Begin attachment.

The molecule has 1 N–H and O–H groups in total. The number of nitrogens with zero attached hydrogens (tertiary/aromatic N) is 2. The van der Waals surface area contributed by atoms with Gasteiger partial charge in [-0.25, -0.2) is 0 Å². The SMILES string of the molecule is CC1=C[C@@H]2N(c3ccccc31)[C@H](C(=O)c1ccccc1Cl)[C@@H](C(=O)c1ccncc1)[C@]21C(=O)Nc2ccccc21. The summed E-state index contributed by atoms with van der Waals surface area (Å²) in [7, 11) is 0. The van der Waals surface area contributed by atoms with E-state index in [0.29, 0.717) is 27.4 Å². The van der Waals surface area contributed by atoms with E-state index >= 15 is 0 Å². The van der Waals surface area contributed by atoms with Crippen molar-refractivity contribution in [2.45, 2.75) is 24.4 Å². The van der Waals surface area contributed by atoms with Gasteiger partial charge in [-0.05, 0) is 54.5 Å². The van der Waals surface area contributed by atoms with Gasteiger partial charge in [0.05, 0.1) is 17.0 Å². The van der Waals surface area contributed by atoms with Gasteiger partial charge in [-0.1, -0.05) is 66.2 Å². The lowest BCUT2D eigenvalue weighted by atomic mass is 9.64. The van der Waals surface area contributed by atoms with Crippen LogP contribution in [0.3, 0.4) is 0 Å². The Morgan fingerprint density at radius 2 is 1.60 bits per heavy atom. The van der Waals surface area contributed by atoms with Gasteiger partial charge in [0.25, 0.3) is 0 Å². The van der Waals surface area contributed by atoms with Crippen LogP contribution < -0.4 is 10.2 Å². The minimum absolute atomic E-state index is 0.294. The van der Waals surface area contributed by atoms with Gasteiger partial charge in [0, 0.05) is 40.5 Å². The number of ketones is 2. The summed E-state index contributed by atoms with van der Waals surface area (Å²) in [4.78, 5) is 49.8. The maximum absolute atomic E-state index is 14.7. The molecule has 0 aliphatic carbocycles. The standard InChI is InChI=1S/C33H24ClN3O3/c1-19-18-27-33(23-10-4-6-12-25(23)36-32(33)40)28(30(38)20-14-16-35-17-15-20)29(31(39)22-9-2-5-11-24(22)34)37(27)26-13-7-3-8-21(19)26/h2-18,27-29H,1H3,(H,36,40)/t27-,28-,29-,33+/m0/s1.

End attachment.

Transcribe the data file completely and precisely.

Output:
The molecule has 1 N–H and O–H groups in total. The number of nitrogens with zero attached hydrogens (tertiary/aromatic N) is 2. The van der Waals surface area contributed by atoms with Gasteiger partial charge in [-0.25, -0.2) is 0 Å². The SMILES string of the molecule is CC1=C[C@@H]2N(c3ccccc31)[C@H](C(=O)c1ccccc1Cl)[C@@H](C(=O)c1ccncc1)[C@]21C(=O)Nc2ccccc21. The summed E-state index contributed by atoms with van der Waals surface area (Å²) in [7, 11) is 0. The van der Waals surface area contributed by atoms with E-state index in [0.29, 0.717) is 27.4 Å². The van der Waals surface area contributed by atoms with E-state index >= 15 is 0 Å². The van der Waals surface area contributed by atoms with Crippen molar-refractivity contribution in [2.45, 2.75) is 24.4 Å². The van der Waals surface area contributed by atoms with Gasteiger partial charge in [-0.05, 0) is 54.5 Å². The van der Waals surface area contributed by atoms with Gasteiger partial charge in [0.05, 0.1) is 17.0 Å². The van der Waals surface area contributed by atoms with Gasteiger partial charge in [-0.1, -0.05) is 66.2 Å². The lowest BCUT2D eigenvalue weighted by atomic mass is 9.64. The van der Waals surface area contributed by atoms with Crippen LogP contribution in [0.3, 0.4) is 0 Å². The Morgan fingerprint density at radius 2 is 1.60 bits per heavy atom. The van der Waals surface area contributed by atoms with Gasteiger partial charge in [0.25, 0.3) is 0 Å². The van der Waals surface area contributed by atoms with Crippen LogP contribution < -0.4 is 10.2 Å². The minimum absolute atomic E-state index is 0.294. The van der Waals surface area contributed by atoms with Gasteiger partial charge in [0, 0.05) is 40.5 Å². The number of ketones is 2. The summed E-state index contributed by atoms with van der Waals surface area (Å²) in [4.78, 5) is 49.8. The maximum absolute atomic E-state index is 14.7. The molecule has 0 aliphatic carbocycles. The standard InChI is InChI=1S/C33H24ClN3O3/c1-19-18-27-33(23-10-4-6-12-25(23)36-32(33)40)28(30(38)20-14-16-35-17-15-20)29(31(39)22-9-2-5-11-24(22)34)37(27)26-13-7-3-8-21(19)26/h2-18,27-29H,1H3,(H,36,40)/t27-,28-,29-,33+/m0/s1.